Prime Minister Imran Khan recently announced that the governments of Pakistan, Turkey and Malaysia will collaborate to launch a “BBC type” English television (TV) channel to challenge Islamophobic views in the West. The channel is expected to highlight various issues specific to Muslims in the West and “contextualise” cases of blasphemy. So why aren’t we feeling as hopeful as we should? Our meeting in which we decided to set up a BBC type English language TV Channel that, apart from highlighting Muslim issues, will also fight Islamophobia. pic.twitter.com/GA6o15oJFH — Imran Khan (@ImranKhanPTI) September 30, 2019 Misperceptions which bring people together against Muslims would ...

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Kashmir proves why the Two Nation Theory was necessary

“Us Pakistani liberals have long defended India, so much so that it has almost become a reflex, but honestly an India that has sunk into such depths just cannot be defended: dishonest journalism, joke of a secularism, knee-jerk Hindutva reactionism.” Us Pakistani liberals have long defended India, so much so that it has almost become a reflex, but honestly an India that has sunk into such depths just cannot be defended: dishonest journalism, joke of a secularism, knee-jerk Hindutva reactionism. https://t.co/6pyrZW6yMP — Sabahat Zakariya (@sabizak) September 4, 2019 These words are so reflective of the way monumental and rapid changes in India ...

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How the NRC further widens the religious fault lines in India

What happens when a myth comes face to face with a harsh reality? A nation which has been fed a myth feels betrayed when that lie is finally exposed. The National Register of Citizens (NRC), an exercise intended to compile data about the citizens of the Indian state of Assam, has been chasing a myth.  The original aim of the NRC was to determine which individuals who settled down in Assam after 1971 are illegal immigrants, regardless of their religion. But with time, the NRC became an exercise aimed at weeding out illegal Muslim immigrants who had come in from ...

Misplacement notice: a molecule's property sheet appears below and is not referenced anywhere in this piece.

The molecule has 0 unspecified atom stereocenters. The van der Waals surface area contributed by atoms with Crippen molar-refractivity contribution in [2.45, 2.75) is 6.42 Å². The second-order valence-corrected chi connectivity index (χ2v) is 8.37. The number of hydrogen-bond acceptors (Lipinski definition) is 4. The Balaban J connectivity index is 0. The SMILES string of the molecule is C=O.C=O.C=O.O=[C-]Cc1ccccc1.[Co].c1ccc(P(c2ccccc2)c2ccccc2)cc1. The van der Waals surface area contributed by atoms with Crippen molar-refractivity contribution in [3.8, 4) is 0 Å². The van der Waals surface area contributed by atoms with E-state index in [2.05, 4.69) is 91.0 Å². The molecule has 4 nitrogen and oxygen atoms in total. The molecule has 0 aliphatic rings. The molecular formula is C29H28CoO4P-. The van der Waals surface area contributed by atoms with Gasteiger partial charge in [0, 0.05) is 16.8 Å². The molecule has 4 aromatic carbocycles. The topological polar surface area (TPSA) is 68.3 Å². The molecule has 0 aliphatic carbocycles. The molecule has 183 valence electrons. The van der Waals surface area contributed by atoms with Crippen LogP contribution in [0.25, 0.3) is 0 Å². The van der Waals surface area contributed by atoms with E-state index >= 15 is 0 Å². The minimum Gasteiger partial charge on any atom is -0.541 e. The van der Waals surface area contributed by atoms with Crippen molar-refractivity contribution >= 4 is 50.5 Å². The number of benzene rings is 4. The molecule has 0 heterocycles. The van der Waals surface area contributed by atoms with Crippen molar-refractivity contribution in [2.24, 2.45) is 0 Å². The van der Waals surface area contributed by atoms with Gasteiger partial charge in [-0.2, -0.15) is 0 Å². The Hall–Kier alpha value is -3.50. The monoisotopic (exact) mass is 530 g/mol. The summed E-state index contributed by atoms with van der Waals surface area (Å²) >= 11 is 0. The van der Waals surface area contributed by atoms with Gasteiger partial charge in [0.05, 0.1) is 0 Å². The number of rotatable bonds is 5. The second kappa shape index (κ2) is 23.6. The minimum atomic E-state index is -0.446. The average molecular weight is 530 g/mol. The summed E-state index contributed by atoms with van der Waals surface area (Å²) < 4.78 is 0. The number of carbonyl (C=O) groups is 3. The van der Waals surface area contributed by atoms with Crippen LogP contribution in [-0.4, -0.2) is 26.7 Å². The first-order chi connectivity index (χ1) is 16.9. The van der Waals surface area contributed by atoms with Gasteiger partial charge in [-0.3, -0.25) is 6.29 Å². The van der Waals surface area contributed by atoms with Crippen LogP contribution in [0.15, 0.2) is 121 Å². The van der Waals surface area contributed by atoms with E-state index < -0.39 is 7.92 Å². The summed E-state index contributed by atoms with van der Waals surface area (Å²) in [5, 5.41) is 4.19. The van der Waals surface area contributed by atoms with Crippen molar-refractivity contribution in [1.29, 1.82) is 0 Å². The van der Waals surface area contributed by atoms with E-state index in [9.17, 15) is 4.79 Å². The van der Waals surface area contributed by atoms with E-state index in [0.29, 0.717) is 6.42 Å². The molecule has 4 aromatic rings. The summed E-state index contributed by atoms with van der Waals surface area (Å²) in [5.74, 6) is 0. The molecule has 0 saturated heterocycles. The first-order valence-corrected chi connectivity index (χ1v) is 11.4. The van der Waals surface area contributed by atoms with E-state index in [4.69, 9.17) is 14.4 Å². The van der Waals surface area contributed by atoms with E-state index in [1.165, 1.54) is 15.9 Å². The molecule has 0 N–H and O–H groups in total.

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Because extremists don’t criticise extremists

Human emotions are really weird sometimes; well most of the time, to be honest. We hate everything we don’t like, fear everything we don’t understand, and blindly love everything we identify with. We let our feelings cloud our understanding of the world, and we unfortunately could not continue thinking rationally even if we wanted to. Before anyone decides to deride my tongue-in-cheek critique of human emotions, I do wish to categorically state that our emotions are a part of us and are essential to our existence. They are what make us human after all. However, our use of our emotional ...

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Muslims in India today are revisiting the same fears as they did in 1947

The strength of a democracy is measured by the way it protects its weak, marginalised and minorities. After Partition in 1947, one big challenge before India was how to assuage the fears of the Muslim minority about their well-being in India. Bridging religious faultlines was part of the nation-building process. The government, civil society, film industry, media, and even on an individual level, a large section of the society created an ecosystem where secularism and liberalism were promoted unabashedly. This ecosystem and way of life have been largely sustaining India for the last seven decades. Three generations later, Muslims in India are ...